• When considering any appearance of bias, the “observer” should take into account the context, including the particular features of international arbitration and specifically the private nature of arbitration.

In regard to the second question:

  • The duty of disclosure is a legal duty in English law, and so an arbitrator is subject to this duty in respect of facts and circumstances that might reasonably give rise to justifiable doubts as to their impartiality.
  • However, disclosure could create tensions between the arbitrator’s privacy and confidentiality obligations. Where the two obligations arise, disclosure can be made only with the consent of the parties to whom these obligations are owed. Regard should also be had to the relevant custom and practice, to determine whether consent is capable of being inferred.
  • A failure to disclose relevant matters is something that the fair-minded and informed observer should consider when assessing if there is a genuine possibility of bias. The observer should also take account of the facts and circumstances at the time the arbitrator’s duty arose.

In conclusion: it was found that the arbitrator had breached his legal duty of disclosure by failing to disclose his two subsequent appointments to Halliburton. Upon each appointment, he should have disclosed:

  1. the identity of the common party seeking the appointment (Chubb);
  2. the nature of the appointment; and
  3. that the appointment arose from the same matter as the matter referred by Halliburton.

The court did not, however, hold that the arbitrator should be removed, finding that:

  1. there was a lack of clarity in English case law at the time concerning the legal duty of disclosure and whether it was needed;
  2. timing was relevant to why the arbitrator disclosed one reference to Transocean, but did not disclose the other to Halliburton (with arbitrations two and three following arbitration one);
  3. it was likely that there would be no overlap between the references, and so no likely benefit to Chubb;
  4. there was no question of any secret financial benefit to the arbitrator; and
  5. there was in the circumstances no basis to infer unconscious bias.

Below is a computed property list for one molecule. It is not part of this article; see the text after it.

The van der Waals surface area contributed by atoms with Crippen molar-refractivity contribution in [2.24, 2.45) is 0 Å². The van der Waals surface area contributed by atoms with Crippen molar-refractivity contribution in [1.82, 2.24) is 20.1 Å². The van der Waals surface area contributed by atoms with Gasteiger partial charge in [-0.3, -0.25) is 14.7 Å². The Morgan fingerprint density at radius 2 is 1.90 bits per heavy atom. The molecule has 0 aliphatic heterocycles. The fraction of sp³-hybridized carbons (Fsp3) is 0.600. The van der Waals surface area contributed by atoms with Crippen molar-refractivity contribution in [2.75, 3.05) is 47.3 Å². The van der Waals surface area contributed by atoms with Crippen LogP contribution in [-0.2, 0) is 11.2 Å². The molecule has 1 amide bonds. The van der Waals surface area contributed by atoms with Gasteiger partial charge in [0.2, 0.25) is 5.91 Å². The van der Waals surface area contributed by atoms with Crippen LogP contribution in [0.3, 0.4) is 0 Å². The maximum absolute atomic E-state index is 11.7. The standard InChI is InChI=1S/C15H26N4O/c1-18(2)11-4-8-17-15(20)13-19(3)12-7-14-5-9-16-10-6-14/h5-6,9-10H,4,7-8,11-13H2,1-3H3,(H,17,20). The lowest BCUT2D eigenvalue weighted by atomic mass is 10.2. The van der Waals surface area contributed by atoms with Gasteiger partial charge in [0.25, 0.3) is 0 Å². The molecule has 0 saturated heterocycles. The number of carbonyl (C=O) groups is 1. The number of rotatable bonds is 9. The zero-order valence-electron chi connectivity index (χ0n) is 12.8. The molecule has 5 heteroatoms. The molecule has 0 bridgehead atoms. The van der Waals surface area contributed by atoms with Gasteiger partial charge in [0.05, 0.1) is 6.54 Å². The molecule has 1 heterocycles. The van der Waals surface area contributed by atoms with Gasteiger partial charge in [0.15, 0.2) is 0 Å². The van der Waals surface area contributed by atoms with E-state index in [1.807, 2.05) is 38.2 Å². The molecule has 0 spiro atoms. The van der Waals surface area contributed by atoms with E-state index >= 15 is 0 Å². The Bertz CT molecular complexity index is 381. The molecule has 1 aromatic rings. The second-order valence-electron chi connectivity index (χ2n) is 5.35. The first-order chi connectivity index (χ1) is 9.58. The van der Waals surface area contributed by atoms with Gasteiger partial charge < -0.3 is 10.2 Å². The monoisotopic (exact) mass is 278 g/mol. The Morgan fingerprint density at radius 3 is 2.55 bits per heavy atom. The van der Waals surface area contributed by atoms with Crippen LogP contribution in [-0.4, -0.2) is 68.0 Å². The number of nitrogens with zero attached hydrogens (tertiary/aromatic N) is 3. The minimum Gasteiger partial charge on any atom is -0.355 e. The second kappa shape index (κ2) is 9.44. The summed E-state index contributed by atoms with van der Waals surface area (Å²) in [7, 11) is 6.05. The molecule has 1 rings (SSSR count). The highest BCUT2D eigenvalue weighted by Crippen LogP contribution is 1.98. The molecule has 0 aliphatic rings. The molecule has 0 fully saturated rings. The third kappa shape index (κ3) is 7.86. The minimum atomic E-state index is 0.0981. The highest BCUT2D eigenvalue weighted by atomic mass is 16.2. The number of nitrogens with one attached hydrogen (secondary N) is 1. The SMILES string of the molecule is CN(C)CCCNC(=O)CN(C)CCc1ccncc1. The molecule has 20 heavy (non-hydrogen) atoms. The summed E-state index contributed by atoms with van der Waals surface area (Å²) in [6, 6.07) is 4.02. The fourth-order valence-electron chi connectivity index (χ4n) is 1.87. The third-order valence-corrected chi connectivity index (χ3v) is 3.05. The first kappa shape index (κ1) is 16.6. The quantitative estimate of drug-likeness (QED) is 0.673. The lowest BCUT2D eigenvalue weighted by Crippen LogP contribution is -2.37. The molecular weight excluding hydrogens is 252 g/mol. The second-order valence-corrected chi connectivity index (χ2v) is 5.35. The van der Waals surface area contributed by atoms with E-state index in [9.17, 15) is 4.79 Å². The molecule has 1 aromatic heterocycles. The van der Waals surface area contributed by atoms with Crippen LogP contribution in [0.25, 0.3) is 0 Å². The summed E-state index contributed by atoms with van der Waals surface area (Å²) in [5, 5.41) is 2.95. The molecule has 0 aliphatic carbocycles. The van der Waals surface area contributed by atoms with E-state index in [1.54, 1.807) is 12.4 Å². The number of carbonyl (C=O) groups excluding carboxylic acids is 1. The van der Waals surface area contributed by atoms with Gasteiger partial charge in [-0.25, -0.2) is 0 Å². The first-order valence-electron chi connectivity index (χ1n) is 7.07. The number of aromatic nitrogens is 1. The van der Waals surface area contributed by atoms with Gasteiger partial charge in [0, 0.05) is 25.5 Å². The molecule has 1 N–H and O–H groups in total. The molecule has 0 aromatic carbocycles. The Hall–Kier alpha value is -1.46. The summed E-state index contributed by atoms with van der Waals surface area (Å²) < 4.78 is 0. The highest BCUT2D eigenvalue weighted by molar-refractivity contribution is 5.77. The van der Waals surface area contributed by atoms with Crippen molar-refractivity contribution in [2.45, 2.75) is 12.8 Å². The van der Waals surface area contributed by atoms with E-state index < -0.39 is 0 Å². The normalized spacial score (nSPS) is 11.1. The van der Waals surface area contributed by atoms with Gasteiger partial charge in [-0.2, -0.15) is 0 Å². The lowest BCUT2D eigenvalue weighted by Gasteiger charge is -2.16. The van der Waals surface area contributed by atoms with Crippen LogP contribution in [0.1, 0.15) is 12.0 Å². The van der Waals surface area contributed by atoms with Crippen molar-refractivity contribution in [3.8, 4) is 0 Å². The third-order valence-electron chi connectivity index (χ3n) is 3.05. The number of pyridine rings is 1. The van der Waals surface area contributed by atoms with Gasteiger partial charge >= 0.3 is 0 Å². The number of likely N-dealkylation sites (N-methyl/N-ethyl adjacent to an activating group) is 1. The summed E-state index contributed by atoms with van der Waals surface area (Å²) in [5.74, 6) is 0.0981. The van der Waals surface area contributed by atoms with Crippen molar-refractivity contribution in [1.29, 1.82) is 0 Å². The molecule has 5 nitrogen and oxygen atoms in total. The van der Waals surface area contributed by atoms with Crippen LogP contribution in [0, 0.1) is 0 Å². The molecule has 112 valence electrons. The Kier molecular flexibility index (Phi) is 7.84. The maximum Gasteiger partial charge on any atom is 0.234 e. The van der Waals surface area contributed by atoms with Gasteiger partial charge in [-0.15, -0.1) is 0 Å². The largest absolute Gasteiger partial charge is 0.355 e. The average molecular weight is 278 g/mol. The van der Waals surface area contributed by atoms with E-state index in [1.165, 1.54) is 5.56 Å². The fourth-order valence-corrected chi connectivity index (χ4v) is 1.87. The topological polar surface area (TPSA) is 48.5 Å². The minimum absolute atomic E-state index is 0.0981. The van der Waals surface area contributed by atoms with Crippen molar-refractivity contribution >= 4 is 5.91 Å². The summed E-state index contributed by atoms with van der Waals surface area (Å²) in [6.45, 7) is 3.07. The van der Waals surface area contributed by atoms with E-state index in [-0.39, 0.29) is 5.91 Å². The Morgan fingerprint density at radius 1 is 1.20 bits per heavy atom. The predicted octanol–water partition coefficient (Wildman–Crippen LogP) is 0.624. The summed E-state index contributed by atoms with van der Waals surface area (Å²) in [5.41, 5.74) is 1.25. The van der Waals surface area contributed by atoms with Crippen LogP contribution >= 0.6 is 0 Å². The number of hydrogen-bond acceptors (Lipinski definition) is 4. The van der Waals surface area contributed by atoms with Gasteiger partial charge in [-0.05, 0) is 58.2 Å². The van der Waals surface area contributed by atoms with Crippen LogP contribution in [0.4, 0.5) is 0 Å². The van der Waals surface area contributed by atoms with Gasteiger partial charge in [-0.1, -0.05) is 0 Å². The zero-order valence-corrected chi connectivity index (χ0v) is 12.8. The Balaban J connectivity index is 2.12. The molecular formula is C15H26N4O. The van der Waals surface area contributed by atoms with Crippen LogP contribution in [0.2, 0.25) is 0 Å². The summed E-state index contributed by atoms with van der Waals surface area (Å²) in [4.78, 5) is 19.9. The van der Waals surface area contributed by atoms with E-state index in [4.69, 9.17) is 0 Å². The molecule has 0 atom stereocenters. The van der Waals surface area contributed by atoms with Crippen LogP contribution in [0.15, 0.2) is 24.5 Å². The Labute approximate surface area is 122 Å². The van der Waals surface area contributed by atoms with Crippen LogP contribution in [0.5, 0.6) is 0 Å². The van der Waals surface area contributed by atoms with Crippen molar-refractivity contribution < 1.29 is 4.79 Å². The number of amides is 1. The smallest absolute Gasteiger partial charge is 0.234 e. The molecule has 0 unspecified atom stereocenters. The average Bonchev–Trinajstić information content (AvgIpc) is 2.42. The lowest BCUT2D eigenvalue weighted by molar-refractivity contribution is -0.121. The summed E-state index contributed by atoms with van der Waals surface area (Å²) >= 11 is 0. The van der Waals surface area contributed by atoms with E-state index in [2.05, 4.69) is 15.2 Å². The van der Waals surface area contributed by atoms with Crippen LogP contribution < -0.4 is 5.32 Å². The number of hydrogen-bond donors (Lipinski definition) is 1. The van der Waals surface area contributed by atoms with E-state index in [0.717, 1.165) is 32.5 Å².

This case offers some clarification as to discrete points of English law, including on disclosure, and the duty of impartiality for arbitrators. In this case, the court recognised the practical realities of international arbitration, and avoided drawing a firm ‘line in the sand’ in relation to whether accepting appointments in multiple arbitrations will give rise to the appearance of bias. Instead, a contextualised approach was emphasised by the court, recognising the need to take account of the custom and practice of specialist arbitrators and of the particular field of arbitration concerned.

In some specialised fields, the non-disclosure of multiple appointments or appointments arising from the same subject matter is fairly common. In these instances, arbitrators and parties could act on the Supreme Court’s suggestion that they specify within their arbitration agreements when disclosure of such circumstances is unnecessary.

It is also of importance to note that while the Supreme Court upheld the High Court’s decision not to remove the arbitrator in this instance, this was partly on the basis of the uncertainty of then existing English law as to an arbitrator’s disclosure obligations. With that uncertainty having now been resolved, it could be that the court would not reach the same decision in the future. This further highlights the importance of careful consideration of timely disclosure.

 Postscript – Recent RICS Guidance

The Royal Institute of Chartered Surveyors (RICS) has recently published guidance relating to conflicts of interest for those acting as dispute resolvers. This guidance is due to become effective from February 2021. It applies to members of RICS and to firms regulated by RICS. The guidance identifies when certain types of ‘involvement’ might develop into a conflict of interest, with an appendix of examples to assist in this assessment.

The guidance can be found here.

With additional reporting by Natasha Wyllie.